Summarises what we're doing to ensure people have the PPE they need to stay safe.
What is personal protective equipment?
Personal protective equipment (PPE) has been designed to help protect a person against health or safety risks at work and to prevent the spread of infection from person to person via a heath or social care professional. It includes a wide range of items, including safety helmets, gloves, eye protection, high-visibility clothing, safety footwear and safety harnesses. It also includes respiratory protective equipment.
PPE should be put on and removed in a specific order. The order for PPE removal is – gloves, apron or gown, eye protection, surgical facemask or FFP3 respirator mask. Hand hygiene must always be performed following removal of PPE.
PPE is important to help stop the spread of coronavirus and to protect frontline healthcare workers. Coronavirus is spread primarily between people through close contact and droplets, not by airborne transmission.
Are there different types of PPE?
PPE comes in a number of different forms depending on where it is being used, for example for doctors and nurses, ambulance staff, maternity staff.
Different types of PPE are used, according to the level of risk a person is exposed to in a particular setting or the procedure they are carrying out. For example, inserting a tube through a patient's mouth and into their airway and nebuliser treatments – a machine that delivers medicated mist to the lungs – poses a greater risk of exposure to the virus.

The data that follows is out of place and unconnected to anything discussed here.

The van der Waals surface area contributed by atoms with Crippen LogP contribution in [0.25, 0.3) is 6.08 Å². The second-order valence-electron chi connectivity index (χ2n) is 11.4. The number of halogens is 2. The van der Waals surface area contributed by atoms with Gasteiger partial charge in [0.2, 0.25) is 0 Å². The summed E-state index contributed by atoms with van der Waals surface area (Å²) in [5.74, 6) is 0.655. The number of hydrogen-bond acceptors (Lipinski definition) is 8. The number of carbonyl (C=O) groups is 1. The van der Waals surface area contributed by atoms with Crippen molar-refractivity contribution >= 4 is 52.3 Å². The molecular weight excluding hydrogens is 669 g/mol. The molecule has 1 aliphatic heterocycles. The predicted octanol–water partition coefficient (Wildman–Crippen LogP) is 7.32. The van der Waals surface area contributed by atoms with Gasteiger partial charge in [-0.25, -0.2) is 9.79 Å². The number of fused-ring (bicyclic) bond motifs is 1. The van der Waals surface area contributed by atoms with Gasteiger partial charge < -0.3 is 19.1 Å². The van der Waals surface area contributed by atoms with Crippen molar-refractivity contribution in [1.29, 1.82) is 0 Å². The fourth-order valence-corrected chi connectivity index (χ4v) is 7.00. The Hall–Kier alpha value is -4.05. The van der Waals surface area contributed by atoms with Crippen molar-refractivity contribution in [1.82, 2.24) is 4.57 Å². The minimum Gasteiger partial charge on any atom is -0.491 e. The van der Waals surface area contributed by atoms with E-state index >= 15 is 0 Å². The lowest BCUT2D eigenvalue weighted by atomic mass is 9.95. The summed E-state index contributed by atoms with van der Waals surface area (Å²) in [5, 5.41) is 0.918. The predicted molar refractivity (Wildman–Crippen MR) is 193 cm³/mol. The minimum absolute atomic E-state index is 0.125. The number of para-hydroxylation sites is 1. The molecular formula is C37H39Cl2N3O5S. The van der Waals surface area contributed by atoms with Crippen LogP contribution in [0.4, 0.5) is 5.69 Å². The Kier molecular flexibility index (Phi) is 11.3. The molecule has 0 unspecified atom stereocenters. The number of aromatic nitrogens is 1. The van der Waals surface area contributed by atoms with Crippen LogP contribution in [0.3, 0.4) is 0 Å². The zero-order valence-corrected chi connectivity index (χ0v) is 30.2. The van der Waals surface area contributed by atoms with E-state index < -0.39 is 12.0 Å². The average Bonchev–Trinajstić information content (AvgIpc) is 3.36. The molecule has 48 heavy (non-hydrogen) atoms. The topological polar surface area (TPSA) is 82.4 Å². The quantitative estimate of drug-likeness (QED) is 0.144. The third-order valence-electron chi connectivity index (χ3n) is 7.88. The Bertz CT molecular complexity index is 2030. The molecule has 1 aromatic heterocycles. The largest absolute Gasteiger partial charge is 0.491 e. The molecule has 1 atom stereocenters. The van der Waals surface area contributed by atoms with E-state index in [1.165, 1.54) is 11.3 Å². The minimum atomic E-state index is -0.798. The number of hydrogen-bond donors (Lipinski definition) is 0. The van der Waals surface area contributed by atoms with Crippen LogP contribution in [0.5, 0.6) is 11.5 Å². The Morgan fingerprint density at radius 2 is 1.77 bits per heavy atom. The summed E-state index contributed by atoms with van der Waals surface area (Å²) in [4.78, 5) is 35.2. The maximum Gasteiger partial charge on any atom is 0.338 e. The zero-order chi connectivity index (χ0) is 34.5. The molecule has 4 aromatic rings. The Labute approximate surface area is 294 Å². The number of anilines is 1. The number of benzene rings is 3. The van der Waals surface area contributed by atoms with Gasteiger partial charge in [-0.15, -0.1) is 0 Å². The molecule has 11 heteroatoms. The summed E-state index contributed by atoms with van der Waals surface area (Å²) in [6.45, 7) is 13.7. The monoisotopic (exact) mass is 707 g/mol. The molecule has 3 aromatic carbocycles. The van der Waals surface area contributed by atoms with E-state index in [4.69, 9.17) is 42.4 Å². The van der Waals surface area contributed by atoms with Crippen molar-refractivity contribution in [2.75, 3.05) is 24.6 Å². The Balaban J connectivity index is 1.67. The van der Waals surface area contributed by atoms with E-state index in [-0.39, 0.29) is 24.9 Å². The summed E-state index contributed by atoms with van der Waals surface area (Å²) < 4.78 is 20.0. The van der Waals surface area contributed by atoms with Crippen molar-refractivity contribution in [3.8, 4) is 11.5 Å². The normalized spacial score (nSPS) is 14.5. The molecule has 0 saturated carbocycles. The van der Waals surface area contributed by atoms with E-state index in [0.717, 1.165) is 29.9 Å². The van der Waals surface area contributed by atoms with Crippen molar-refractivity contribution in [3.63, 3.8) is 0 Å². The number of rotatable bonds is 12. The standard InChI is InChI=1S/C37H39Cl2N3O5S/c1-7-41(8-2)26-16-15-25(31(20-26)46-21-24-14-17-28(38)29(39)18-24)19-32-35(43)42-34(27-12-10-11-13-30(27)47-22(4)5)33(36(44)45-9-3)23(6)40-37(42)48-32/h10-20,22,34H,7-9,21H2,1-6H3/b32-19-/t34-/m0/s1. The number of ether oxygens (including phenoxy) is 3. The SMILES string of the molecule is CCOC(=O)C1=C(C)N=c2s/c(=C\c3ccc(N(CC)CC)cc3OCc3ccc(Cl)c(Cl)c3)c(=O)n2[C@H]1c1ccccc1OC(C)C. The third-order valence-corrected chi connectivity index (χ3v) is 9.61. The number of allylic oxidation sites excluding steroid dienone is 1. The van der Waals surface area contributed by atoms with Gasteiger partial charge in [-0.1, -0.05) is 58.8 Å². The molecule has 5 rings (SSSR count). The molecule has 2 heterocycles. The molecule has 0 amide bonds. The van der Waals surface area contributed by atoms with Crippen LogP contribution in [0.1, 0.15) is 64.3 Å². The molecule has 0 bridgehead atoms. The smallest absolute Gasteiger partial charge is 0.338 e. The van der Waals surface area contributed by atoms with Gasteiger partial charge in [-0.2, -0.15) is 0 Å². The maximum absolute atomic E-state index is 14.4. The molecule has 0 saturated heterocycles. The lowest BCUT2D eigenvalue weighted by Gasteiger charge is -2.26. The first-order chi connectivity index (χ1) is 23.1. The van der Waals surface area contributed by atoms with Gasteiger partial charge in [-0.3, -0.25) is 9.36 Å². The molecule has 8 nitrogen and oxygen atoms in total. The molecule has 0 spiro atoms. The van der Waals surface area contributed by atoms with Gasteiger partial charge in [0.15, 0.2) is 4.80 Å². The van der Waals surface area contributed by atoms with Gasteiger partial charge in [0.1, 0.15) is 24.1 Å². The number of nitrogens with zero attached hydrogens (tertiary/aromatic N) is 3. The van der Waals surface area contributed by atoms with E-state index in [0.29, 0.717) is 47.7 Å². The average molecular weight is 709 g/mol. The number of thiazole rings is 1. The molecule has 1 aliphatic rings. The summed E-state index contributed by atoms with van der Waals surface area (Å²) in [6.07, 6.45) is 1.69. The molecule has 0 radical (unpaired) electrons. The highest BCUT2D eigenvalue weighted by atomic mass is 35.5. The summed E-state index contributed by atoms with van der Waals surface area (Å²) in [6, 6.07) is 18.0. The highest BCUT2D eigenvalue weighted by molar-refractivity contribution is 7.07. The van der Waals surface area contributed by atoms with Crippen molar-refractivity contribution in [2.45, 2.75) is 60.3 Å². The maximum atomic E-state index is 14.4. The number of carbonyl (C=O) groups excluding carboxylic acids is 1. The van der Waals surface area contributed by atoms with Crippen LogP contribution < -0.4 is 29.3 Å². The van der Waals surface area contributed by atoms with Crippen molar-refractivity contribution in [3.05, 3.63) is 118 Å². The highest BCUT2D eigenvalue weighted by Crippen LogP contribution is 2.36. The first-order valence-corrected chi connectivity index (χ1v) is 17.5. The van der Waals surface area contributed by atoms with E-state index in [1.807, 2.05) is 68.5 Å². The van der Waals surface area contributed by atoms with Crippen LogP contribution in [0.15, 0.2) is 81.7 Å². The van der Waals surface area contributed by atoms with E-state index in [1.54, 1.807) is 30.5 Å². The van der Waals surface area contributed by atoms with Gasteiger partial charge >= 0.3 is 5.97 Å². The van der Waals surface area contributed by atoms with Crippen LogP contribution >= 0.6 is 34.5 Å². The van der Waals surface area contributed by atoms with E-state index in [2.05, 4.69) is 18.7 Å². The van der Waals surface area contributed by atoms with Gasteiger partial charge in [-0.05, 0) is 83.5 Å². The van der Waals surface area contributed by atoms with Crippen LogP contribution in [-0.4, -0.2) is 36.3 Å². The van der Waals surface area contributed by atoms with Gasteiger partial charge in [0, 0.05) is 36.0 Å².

Should I wear a mask when out in public?
The World Health Organisation (WHO) advice about wearing a mask outside health and care settings is as follows – wearing a mask can limit the spread of certain respiratory viral diseases, including coronavirus. But the use of a mask alone is not sufficient to provide an adequate level of protection. Other measures such as physical distancing and hand hygiene should be adopted.
At present, WHO recommends a risk-based approach is considered by decision makers when deciding in which settings and circumstances non-medical masks could be used in the community.
Do we have enough PPE in Wales for all who need it?
At the moment, we have enough PPE for frontline health and care workers in Wales. But this relies on the hard work of a lot of people to maintain supply chains.
Throughout the pandemic we have distributed high volumes of PPE to the NHS and social care from our central and pandemic stocks.
We are continuing to make regular deliveries to health boards and to local authorities for onward distribution to social care.
Is there a shortage of PPE and what is Welsh Government doing about it?
Coronavirus has put supplies of PPE under pressure around the world. Since the start of the pandemic, we have been working very hard to make sure we continue to have the right supply of PPE for Wales.
Fortunately, we have not reached the point where we have been unable to supply PPE to the NHS or to social care settings but some items have come under pressure.
Some of our regular international suppliers have cancelled contracts and we have worked hard to establish new ones.
In other cases, supplies are taking longer to arrive and in almost all cases the cost of PPE has risen.
Despite the challenging global context, an enormous amount of work is going on behind the scenes to secure continued supplies of PPE.
We are working to secure further substantial orders of PPE from a number of international suppliers. For example, two chartered flights carrying significant supplies of fluid resistant gowns arrived in Wales, from the Far East, in the last week of April. We also secured a supply of 10m masks.